Tuesday 20 March 2018

Shop that axed Ivanka feels wrath of Trump as he accuses them of treating First Daughter 'so unfairly'

President Donald Trump gives a thumbs up as he arrives to speak to the Major County Sheriffs’ Association and Major Cities Chiefs Association in Washington yesterday Photo: AP
President Donald Trump gives a thumbs up as he arrives to speak to the Major County Sheriffs’ Association and Major Cities Chiefs Association in Washington yesterday Photo: AP

Harriet Alexander

Donald Trump yesterday used the presidential Twitter account to attack an American department store that stopped selling his daughter's products after earlier issuing a blistering attack on the US courts system.

The president accused Nordstrom, the high-end department store, of treating Ivanka Trump "so unfairly" by pulling her eponymous products from its shelves, and said she was a "great person" who was "always pushing me to do the right thing". He added she was someone who did not deserve to see her business suffer.

Nordstrom has pulled Ivanka Trump’s clothing line Photo: Reuters
Nordstrom has pulled Ivanka Trump’s clothing line Photo: Reuters

Ms Trump's fashion line includes clothing, jewellery, handbags and other products.

Nordstrom's decision to drop the brand came amid the "#GrabYourWallet" boycott of Trump-branded products, which has resulted in a sales plummet, according to the company.

Another retailer, TJ Maxx, told its employees to throw away signs advertising Ms Trump's brand and directed its stores to mix her range in with other products, which would make them less visible in stores.

Sean Spicer, the White House press secretary, defended Mr Trump's tweet - and denied suggestions that the president had sent it during his daily intelligence briefing.

According to his schedule, the tweet was sent 21 minutes after the briefing began.

"I think this is less about his family's business than an attack on his daughter," said Mr Spicer.

"I think for people to take out their concern about his actions or his executive orders on members of his family, he has every right to stand up for his family and applaud their business activities, their success.

"There's clearly an attempt for him to stand up for her because she is being maligned because they have a problem with his policies."

But Nancy Pelosi, the leader of the Democrats in the House, said it was unbecoming of a president.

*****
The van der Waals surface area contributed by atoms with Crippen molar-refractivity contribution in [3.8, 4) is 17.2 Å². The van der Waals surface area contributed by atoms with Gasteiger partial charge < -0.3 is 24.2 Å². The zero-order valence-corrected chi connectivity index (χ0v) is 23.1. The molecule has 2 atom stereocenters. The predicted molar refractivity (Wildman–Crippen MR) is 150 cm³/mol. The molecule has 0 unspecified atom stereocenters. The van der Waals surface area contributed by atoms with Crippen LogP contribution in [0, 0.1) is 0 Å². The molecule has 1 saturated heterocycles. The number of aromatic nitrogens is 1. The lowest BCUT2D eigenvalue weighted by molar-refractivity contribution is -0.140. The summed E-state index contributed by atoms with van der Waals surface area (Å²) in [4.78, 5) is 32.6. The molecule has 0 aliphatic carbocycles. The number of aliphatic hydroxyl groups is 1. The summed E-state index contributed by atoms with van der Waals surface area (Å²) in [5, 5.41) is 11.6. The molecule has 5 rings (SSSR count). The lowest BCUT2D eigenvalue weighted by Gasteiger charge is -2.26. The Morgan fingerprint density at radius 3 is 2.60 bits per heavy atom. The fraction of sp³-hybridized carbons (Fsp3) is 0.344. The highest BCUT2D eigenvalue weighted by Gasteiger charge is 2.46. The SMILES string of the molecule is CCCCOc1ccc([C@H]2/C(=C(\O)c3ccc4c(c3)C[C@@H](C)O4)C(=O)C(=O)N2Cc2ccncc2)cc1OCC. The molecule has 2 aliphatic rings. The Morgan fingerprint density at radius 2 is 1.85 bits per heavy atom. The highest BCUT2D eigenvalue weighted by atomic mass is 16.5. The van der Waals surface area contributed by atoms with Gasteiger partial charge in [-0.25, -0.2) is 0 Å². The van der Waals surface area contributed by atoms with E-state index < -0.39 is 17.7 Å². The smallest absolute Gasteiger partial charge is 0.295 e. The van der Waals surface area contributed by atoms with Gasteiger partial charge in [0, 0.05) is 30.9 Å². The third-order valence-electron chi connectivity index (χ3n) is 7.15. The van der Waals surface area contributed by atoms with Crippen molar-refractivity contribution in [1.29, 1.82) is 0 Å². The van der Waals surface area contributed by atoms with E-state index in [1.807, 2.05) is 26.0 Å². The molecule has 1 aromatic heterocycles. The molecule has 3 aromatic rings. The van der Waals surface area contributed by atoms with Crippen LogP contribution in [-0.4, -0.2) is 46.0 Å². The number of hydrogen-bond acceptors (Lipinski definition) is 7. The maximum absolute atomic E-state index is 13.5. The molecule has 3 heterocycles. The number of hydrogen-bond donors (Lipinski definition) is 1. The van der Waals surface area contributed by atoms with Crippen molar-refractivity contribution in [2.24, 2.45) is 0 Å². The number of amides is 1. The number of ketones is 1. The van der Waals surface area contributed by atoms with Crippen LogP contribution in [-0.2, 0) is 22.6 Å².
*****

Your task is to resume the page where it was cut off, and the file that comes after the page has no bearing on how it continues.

"I think it's inappropriate - but he's a totally inappropriate president, so it's totally in keeping with whom he is," she said.

Nordstrom has denied the move was motivated by anything other than poor sales.

"Over the past year, and particularly the last half of 2016, sales of the brand have steadily declined to the point where it didn't make good business sense for us to continue with the line for now," the company said in a statement, adding that Nordstrom had a "great relationship" with Ms Trump, and noting that she was "personally informed of our decision in early January".

Other companies including Belk and Neiman Marcus have said they will also stop selling Ms Trump's products.


Earlier yesterday Mr Trump courted yet more controversy, launching a brazen attack on the court weighing up the legality of his travel ban and describing their deliberations as "disgraceful" and saying the hearing was "a sad day".

On Tuesday night, a three-judge panel in San Francisco heard arguments for and against reinstating Mr Trump's ban on refugees and travellers from seven Muslim-majority countries entering the United States.

They are expected to announce their decision later this week - a decision which will almost certainly be taken to the Supreme Court by the losing side.

But, describing the deliberations in terms unheard of in the modern era, Mr Trump ridiculed the judges' procedures and said he was undeniably right to impose the ban, adding: "A bad high school student would understand this."

He continued: "I was a good student. I understand things. I comprehend very well. OK? Better than, I think, almost anybody. I want to tell you, I listened to a bunch of stuff last night on television that was disgraceful. I think it's a sad day. I think our security is at risk today and it will be at risk until such time as we are entitled and get what we are entitled to as citizens of this country, as chiefs, as sheriffs of this country. We want security."

Speaking in Washington to the annual meeting of major cities' police chiefs, Mr Trump accused the court of being politically motivated.

"I don't ever want to call a court biased, so I won't call it biased," he said.

"We haven't had a decision yet. But courts seem to be so political and it would be so great for our justice system if they would be able to read a statement and do what's right."

Yesterday's comments were greeted with astonishment across the political spectrum.

John Dean, a former Nixon White House counsel, said that Mr Trump went too far.

"One thing Richard Nixon would never have done is publicly demean the court," he said, adding with a smile: "He might have said it privately." (© Daily Telegraph London)


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